“Should We Park Here?”

27 02 2010

Sun shines into the underground cistern in El Jadida. Click on the picture for more shots from our trip.

Since moving here from Bucharest we have been comparing driving practices.  For example, in both cities, lanes are irrelevant and people are very aggressive.   They also have the same way of making left turns (see picture).  But one big difference between driving in Morocco and driving in Romania is parking – or, more specifically, tow trucks.

In Bucharest you can pretty much park anywhere.  There are a few rules but in general if your car can make it up onto the sidewalk, you can park there.  There are virtually no tow trucks in Bucharest so the worst that would happen is someone would put a boot on your car – easily rectified with a few lei (Romanian money).

So after an excursion to the Habous last week, we decided to stop downtown and find a good spot for lunch.  Chrissy remembered a little hole in the wall joint that had good shwarma and pizza down in the Marif section of town.  We drove around for a couple of minutes before a space was available.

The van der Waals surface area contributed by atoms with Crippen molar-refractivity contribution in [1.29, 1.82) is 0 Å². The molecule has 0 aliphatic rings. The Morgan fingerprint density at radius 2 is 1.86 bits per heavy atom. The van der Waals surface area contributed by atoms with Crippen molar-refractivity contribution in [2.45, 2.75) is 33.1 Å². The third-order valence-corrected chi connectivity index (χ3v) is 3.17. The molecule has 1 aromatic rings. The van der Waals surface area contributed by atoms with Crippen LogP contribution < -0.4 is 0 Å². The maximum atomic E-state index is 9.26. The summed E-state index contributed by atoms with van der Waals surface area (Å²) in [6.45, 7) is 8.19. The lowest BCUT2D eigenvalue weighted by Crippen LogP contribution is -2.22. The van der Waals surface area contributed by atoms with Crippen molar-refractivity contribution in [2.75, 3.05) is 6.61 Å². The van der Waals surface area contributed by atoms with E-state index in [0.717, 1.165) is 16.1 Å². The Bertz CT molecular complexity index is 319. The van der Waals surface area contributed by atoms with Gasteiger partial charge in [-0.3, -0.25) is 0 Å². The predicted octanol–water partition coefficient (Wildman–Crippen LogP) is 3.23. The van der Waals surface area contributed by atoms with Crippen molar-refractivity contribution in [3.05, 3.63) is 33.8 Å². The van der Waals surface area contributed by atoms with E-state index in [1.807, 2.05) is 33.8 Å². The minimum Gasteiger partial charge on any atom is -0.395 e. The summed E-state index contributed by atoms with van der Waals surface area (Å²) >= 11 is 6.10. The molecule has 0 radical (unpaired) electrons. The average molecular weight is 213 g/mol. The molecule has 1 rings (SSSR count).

“This looks like a good spot.”

She said, “Are you sure we should park here?  The curb is yellow.”

“Look at all the other cars parked here.  I’m sure it’s fine,” I responded confidently.

So we got the kids out and headed towards the lunch spot.  A policeman right next to us on the corner gave no indication that this was not a perfect place to park.  My confidence was reinforced.

As we headed back from lunch, Chrissy looked up and saw the car in front of us with its rear end in the air, ready to be towed away.  I ran towards the parking spot to find a void where our car used to be.  I asked the guys in the tow truck  where my car was.  They looked at me quizzically and shrugged.  French? Arabic?  they asked.  I shook my head and they yelled something in Arabic at me as they drove away with the Mercedes in tow.

Three trips back and forth across the city with a Moroccan friend later, having run the gauntlet of paying the fine ($12) and finding the car (impound fee: $15), we finally drove the car back home with an expanded, intimate knowledge of the parking and towing systems in Casablanca.